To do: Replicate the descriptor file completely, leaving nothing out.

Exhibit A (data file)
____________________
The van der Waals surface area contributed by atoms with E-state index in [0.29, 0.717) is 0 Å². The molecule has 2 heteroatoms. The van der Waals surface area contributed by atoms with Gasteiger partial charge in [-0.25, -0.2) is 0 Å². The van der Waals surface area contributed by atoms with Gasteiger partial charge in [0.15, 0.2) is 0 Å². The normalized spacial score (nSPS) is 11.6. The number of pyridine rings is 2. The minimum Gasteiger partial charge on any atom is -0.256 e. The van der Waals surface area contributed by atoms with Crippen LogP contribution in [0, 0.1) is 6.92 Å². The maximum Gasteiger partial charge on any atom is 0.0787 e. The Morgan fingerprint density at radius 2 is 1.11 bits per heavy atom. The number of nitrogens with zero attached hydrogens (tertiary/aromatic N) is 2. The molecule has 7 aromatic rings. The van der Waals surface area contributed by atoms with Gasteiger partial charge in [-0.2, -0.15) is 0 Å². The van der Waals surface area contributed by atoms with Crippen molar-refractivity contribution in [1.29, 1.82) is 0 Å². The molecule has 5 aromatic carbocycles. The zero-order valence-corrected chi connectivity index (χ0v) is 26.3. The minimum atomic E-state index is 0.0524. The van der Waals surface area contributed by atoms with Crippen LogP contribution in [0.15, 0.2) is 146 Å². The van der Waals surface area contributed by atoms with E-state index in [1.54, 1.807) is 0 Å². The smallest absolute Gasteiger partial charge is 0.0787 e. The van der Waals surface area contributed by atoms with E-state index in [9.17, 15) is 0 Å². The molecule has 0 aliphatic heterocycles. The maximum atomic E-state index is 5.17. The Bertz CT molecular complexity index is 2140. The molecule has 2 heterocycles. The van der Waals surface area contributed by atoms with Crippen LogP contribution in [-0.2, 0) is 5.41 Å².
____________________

The van der Waals surface area contributed by atoms with E-state index in [0.29, 0.717) is 0 Å². The molecule has 2 heteroatoms. The van der Waals surface area contributed by atoms with Gasteiger partial charge in [-0.25, -0.2) is 0 Å². The van der Waals surface area contributed by atoms with Gasteiger partial charge in [0.15, 0.2) is 0 Å². The normalized spacial score (nSPS) is 11.6. The number of pyridine rings is 2. The minimum Gasteiger partial charge on any atom is -0.256 e. The van der Waals surface area contributed by atoms with Crippen LogP contribution in [0, 0.1) is 6.92 Å². The maximum Gasteiger partial charge on any atom is 0.0787 e. The Morgan fingerprint density at radius 2 is 1.11 bits per heavy atom. The number of nitrogens with zero attached hydrogens (tertiary/aromatic N) is 2. The molecule has 7 aromatic rings. The van der Waals surface area contributed by atoms with Gasteiger partial charge in [-0.2, -0.15) is 0 Å². The van der Waals surface area contributed by atoms with Crippen molar-refractivity contribution in [1.29, 1.82) is 0 Å². The molecule has 5 aromatic carbocycles. The zero-order valence-corrected chi connectivity index (χ0v) is 26.3. The minimum atomic E-state index is 0.0524. The van der Waals surface area contributed by atoms with Crippen LogP contribution in [0.15, 0.2) is 146 Å². The van der Waals surface area contributed by atoms with E-state index in [1.54, 1.807) is 0 Å². The smallest absolute Gasteiger partial charge is 0.0787 e. The van der Waals surface area contributed by atoms with E-state index in [9.17, 15) is 0 Å². The molecule has 0 aliphatic heterocycles. The maximum atomic E-state index is 5.17. The Bertz CT molecular complexity index is 2140. The molecule has 2 heterocycles. The van der Waals surface area contributed by atoms with Crippen LogP contribution in [-0.2, 0) is 5.41 Å².